Islamic Combat Group (GICM) in the mid-1990s to recruit and
train Moroccans to fight in Morocco. The group seeks to
overthrow the Moroccan Government and monarchy, replacing
them with an Islamist state ruled by sharia law. Its long-
term goal is the unification of all Muslim lands into a
renewed caliphate. Since 2001, the GICM has dispersed into
cells in Morocco, Syria, and various European cities.
Activities
GICM cells facilitate the movement of extremists and funds
in Europe and foreign fighters headed for Iraq to conduct
attacks against Coalition forces. GICM members were
implicated in terrorist attacks in Casablanca in May 2003
and Madrid in March 2004. Over the last year, authorities
have dismantled important GICM cells in France, Belgium, and
Italy. Nevertheless, individual members are still at large.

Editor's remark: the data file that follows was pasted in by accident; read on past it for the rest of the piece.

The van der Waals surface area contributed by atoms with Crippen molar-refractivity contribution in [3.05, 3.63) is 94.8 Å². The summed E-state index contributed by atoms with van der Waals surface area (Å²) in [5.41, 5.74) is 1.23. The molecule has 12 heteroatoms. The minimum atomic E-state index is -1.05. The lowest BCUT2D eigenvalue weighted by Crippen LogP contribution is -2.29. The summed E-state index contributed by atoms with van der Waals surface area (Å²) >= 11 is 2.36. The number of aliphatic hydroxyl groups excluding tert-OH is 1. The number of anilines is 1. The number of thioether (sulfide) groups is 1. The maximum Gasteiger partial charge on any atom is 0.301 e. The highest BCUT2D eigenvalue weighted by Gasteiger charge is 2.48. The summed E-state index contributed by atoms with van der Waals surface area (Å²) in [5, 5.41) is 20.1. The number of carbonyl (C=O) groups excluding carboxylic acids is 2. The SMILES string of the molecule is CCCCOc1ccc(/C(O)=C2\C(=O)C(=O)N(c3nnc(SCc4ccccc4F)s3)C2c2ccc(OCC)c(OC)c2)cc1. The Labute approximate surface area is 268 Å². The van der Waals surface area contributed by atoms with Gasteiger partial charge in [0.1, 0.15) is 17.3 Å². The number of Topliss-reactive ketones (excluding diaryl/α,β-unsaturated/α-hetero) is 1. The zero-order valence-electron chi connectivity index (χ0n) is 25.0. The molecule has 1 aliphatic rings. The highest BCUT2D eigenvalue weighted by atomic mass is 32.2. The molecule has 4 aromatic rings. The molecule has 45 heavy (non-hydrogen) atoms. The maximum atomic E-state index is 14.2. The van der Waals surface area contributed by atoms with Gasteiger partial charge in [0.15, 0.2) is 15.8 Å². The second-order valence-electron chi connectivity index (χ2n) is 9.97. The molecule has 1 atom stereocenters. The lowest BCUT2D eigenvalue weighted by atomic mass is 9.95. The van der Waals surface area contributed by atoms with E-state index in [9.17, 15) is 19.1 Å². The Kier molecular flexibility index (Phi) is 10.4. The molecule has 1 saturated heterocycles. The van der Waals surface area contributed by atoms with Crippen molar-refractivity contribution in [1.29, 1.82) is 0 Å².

Strength
Several dozen individuals in Europe, the Middle East, and
Morocco.
Location/Area of Operation
Mostly in Europe, notably in Belgium, France, Italy, Spain,
and the United Kingdom.
External Aid
GICM receives financial support from other terrorist groups
and personal contributions from members who often engage in
criminal activities. GICM leader Mohamed Guerbouzi, who
resides in England, was recently granted a financial
settlement as a result of his libel suit against a British
tabloid that connected him to the July 2005 bombings in
London and claimed he was on the run.

5. In accordance with ref A, Post has sent the above text
as a Word Document to S/CT POCs Rhonda Shore and Ed Salazar.
Bush